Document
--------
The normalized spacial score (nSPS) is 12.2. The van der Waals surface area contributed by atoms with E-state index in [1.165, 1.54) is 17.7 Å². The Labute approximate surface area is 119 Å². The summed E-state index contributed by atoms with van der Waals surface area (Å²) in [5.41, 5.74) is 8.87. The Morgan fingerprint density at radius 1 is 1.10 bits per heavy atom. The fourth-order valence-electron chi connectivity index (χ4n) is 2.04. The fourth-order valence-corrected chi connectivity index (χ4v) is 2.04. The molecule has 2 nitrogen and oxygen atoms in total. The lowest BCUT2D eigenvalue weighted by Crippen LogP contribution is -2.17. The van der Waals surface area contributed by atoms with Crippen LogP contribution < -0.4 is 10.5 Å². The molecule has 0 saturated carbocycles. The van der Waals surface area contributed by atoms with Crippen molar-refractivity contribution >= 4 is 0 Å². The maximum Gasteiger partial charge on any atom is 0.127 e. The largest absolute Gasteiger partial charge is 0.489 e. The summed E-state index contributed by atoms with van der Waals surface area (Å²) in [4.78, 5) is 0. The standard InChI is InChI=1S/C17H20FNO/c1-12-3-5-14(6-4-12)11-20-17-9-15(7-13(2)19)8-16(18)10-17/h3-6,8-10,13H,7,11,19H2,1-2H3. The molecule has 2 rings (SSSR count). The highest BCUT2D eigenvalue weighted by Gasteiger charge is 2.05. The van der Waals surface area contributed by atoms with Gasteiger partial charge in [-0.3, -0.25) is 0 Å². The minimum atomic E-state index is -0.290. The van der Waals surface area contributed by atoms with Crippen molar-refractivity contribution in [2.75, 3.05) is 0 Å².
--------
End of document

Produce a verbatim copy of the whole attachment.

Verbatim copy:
The normalized spacial score (nSPS) is 12.2. The van der Waals surface area contributed by atoms with E-state index in [1.165, 1.54) is 17.7 Å². The Labute approximate surface area is 119 Å². The summed E-state index contributed by atoms with van der Waals surface area (Å²) in [5.41, 5.74) is 8.87. The Morgan fingerprint density at radius 1 is 1.10 bits per heavy atom. The fourth-order valence-electron chi connectivity index (χ4n) is 2.04. The fourth-order valence-corrected chi connectivity index (χ4v) is 2.04. The molecule has 2 nitrogen and oxygen atoms in total. The lowest BCUT2D eigenvalue weighted by Crippen LogP contribution is -2.17. The van der Waals surface area contributed by atoms with Crippen LogP contribution < -0.4 is 10.5 Å². The molecule has 0 saturated carbocycles. The van der Waals surface area contributed by atoms with Crippen molar-refractivity contribution >= 4 is 0 Å². The maximum Gasteiger partial charge on any atom is 0.127 e. The largest absolute Gasteiger partial charge is 0.489 e. The summed E-state index contributed by atoms with van der Waals surface area (Å²) in [4.78, 5) is 0. The standard InChI is InChI=1S/C17H20FNO/c1-12-3-5-14(6-4-12)11-20-17-9-15(7-13(2)19)8-16(18)10-17/h3-6,8-10,13H,7,11,19H2,1-2H3. The molecule has 2 rings (SSSR count). The highest BCUT2D eigenvalue weighted by Gasteiger charge is 2.05. The van der Waals surface area contributed by atoms with Gasteiger partial charge in [-0.3, -0.25) is 0 Å². The minimum atomic E-state index is -0.290. The van der Waals surface area contributed by atoms with Crippen molar-refractivity contribution in [2.75, 3.05) is 0 Å².